Syndrome of inappropriate antidiuretic hormone secretion following irinotecan-cisplatin administration as a treatment for recurrent ovarian clear cell carcinoma

Article information

Obstet Gynecol Sci. 2017;60(1):115-117
Publication date (electronic) : 2017 January 19
doi :
1Department of Obstetrics and Gynecology, Kyung Hee University Hospital at Gangdong, Seoul, Korea.
2Department of Medicine, Graduate School, Kyung Hee University Seoul, Korea.
Corresponding author: Kyung Do Ki. Department of Obstetrics and Gynecology, Kyung Hee University Hospital at Gangdong, 892 Dongnam-ro, Gangdong-gu, Seoul 05278, Korea. Tel: +82-2-440-7880, Fax: +82-2-440-7894,
Received 2016 May 26; Revised 2016 July 15; Accepted 2016 July 15.


Syndrome of inappropriate antidiuretic hormone secretion (SIADH) has various causes including central nervous system disorders, pulmonary and endocrine diseases, paraneoplastic syndromes, and use of certain drugs. SIADH induced by chemotherapy with irinotecan-cisplatin is not a common complication. Here, we review a case of SIADH after treatment with irinotecan-cisplatin. A 45-year-old woman received adjuvant chemotherapy (paclitaxel-carboplatin) for ovarian clear cell carcinoma, but the cancer recurred within 9 months of chemotherapy. Subsequently, a second line of combination chemotherapy containing irinotecan-cisplatin was initiated. However, 5 days after chemotherapy administration, her general condition began to deteriorate; her hematological tests revealed hyponatremia. Therefore, it is imperative to consider the possibility of SIADH in patients being treated with irinotecan-cisplatin–based chemotherapy. Proper monitoring of serum sodium levels and assessment of clinical symptoms should be performed in such patients for early diagnosis and prompt management.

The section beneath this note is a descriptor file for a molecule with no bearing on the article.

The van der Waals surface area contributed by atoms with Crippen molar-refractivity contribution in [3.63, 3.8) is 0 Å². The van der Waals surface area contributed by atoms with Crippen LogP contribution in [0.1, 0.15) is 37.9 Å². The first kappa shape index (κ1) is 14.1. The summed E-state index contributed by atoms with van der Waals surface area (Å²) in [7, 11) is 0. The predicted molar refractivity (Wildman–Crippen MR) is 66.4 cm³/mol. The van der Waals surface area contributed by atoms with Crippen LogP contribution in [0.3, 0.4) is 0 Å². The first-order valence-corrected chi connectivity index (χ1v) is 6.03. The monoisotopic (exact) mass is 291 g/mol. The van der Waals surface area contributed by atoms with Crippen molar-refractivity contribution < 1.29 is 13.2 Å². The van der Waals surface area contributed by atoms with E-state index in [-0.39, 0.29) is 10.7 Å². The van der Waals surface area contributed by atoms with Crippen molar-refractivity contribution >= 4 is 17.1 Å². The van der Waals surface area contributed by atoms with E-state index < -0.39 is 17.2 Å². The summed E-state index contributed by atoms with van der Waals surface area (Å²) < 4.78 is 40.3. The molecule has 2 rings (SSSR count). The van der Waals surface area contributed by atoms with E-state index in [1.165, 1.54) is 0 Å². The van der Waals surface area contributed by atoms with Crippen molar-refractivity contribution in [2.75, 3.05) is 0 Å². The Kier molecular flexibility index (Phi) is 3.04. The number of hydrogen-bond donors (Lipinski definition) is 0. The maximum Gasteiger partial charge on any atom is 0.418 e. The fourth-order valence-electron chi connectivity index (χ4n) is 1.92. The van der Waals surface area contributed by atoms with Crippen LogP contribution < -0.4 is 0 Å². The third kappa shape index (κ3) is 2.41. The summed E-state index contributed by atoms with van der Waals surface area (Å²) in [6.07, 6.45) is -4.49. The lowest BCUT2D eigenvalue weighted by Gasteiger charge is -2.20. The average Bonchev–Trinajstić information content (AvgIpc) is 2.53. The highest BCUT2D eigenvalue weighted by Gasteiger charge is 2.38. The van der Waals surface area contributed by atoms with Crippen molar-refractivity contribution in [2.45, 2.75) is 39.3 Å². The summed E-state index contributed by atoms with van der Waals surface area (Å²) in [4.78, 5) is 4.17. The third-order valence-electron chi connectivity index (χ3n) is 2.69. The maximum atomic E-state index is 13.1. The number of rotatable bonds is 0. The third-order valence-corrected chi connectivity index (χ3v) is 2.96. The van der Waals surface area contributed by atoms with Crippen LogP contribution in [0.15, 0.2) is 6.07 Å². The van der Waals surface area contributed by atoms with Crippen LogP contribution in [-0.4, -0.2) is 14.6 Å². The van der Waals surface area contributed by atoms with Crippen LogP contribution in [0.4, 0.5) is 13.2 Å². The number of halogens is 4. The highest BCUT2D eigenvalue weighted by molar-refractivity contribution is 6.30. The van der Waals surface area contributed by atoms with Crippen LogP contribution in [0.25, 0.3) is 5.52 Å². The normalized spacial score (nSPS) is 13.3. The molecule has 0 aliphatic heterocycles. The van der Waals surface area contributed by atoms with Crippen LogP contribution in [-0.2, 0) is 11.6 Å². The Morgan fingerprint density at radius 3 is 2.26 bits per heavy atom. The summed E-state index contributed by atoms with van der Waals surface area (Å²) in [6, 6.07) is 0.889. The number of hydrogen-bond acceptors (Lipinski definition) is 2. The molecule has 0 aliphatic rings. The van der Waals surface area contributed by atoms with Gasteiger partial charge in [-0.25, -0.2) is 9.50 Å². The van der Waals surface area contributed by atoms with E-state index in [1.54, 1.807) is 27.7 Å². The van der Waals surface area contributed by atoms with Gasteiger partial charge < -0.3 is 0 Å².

The syndrome of inappropriate antidiuretic hormone secretion (SIADH) is defined as impaired water excretion resulting in dilutional hyponatremia, leading to central nervous system symptoms [12]. SIADH results from a variety of medical conditions including central nervous system disorders, pulmonary diseases, paraneoplastic syndromes, and the administration of certain drugs [123].

Here, we report the case of a patient who presented with ovarian clear cell carcinoma (Ia3) and suffered from SIADH following combination chemotherapy with cisplatin and irinotecan. Cisplatin is known for its association with toxicities, primarily neuropathy and nephropathy. Although it is well known that chemotherapy drugs such as vincristine and cyclophosphamide can induce SIADH [456789], severe hyponatremia secondary to irinotecan-cisplatin is uncommon. Hence, we briefly discuss this relatively rare case of SIADH, induced after irinotecan-cisplatin infusion.

Case report